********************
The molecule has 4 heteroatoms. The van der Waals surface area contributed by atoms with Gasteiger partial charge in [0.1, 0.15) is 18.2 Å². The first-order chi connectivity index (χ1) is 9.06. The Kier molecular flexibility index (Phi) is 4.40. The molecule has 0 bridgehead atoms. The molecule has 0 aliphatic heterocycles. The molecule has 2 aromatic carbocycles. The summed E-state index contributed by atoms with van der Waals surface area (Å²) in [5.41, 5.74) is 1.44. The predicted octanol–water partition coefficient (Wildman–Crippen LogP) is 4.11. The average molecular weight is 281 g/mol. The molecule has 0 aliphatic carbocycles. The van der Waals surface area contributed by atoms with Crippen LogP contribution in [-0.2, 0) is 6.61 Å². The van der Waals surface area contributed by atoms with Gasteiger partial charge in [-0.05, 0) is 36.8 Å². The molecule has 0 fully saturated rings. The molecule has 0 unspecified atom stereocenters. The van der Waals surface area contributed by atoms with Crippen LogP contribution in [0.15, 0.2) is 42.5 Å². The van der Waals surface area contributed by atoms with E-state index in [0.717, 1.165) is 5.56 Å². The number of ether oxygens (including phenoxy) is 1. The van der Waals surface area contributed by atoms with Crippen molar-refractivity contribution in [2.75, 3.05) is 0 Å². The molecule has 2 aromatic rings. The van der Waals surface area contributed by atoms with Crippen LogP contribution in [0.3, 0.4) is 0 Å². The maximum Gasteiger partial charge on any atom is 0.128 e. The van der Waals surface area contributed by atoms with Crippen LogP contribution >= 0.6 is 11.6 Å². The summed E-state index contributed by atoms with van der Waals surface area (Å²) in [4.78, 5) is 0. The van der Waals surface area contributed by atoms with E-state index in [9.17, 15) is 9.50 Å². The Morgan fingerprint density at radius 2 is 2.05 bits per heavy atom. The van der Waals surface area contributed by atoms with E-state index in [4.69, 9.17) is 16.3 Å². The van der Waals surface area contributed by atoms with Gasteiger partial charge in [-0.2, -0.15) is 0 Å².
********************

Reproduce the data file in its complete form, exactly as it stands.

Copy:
The molecule has 4 heteroatoms. The van der Waals surface area contributed by atoms with Gasteiger partial charge in [0.1, 0.15) is 18.2 Å². The first-order chi connectivity index (χ1) is 9.06. The Kier molecular flexibility index (Phi) is 4.40. The molecule has 0 bridgehead atoms. The molecule has 0 aliphatic heterocycles. The molecule has 2 aromatic carbocycles. The summed E-state index contributed by atoms with van der Waals surface area (Å²) in [5.41, 5.74) is 1.44. The predicted octanol–water partition coefficient (Wildman–Crippen LogP) is 4.11. The average molecular weight is 281 g/mol. The molecule has 0 aliphatic carbocycles. The van der Waals surface area contributed by atoms with Crippen LogP contribution in [-0.2, 0) is 6.61 Å². The van der Waals surface area contributed by atoms with Gasteiger partial charge in [-0.05, 0) is 36.8 Å². The molecule has 0 fully saturated rings. The molecule has 0 unspecified atom stereocenters. The van der Waals surface area contributed by atoms with Crippen LogP contribution in [0.15, 0.2) is 42.5 Å². The van der Waals surface area contributed by atoms with E-state index in [0.717, 1.165) is 5.56 Å². The number of ether oxygens (including phenoxy) is 1. The van der Waals surface area contributed by atoms with Crippen molar-refractivity contribution in [2.75, 3.05) is 0 Å². The molecule has 2 aromatic rings. The van der Waals surface area contributed by atoms with Crippen LogP contribution in [0.3, 0.4) is 0 Å². The maximum Gasteiger partial charge on any atom is 0.128 e. The van der Waals surface area contributed by atoms with Crippen LogP contribution >= 0.6 is 11.6 Å². The summed E-state index contributed by atoms with van der Waals surface area (Å²) in [4.78, 5) is 0. The van der Waals surface area contributed by atoms with E-state index in [9.17, 15) is 9.50 Å². The Morgan fingerprint density at radius 2 is 2.05 bits per heavy atom. The van der Waals surface area contributed by atoms with E-state index in [4.69, 9.17) is 16.3 Å². The van der Waals surface area contributed by atoms with Gasteiger partial charge in [-0.2, -0.15) is 0 Å².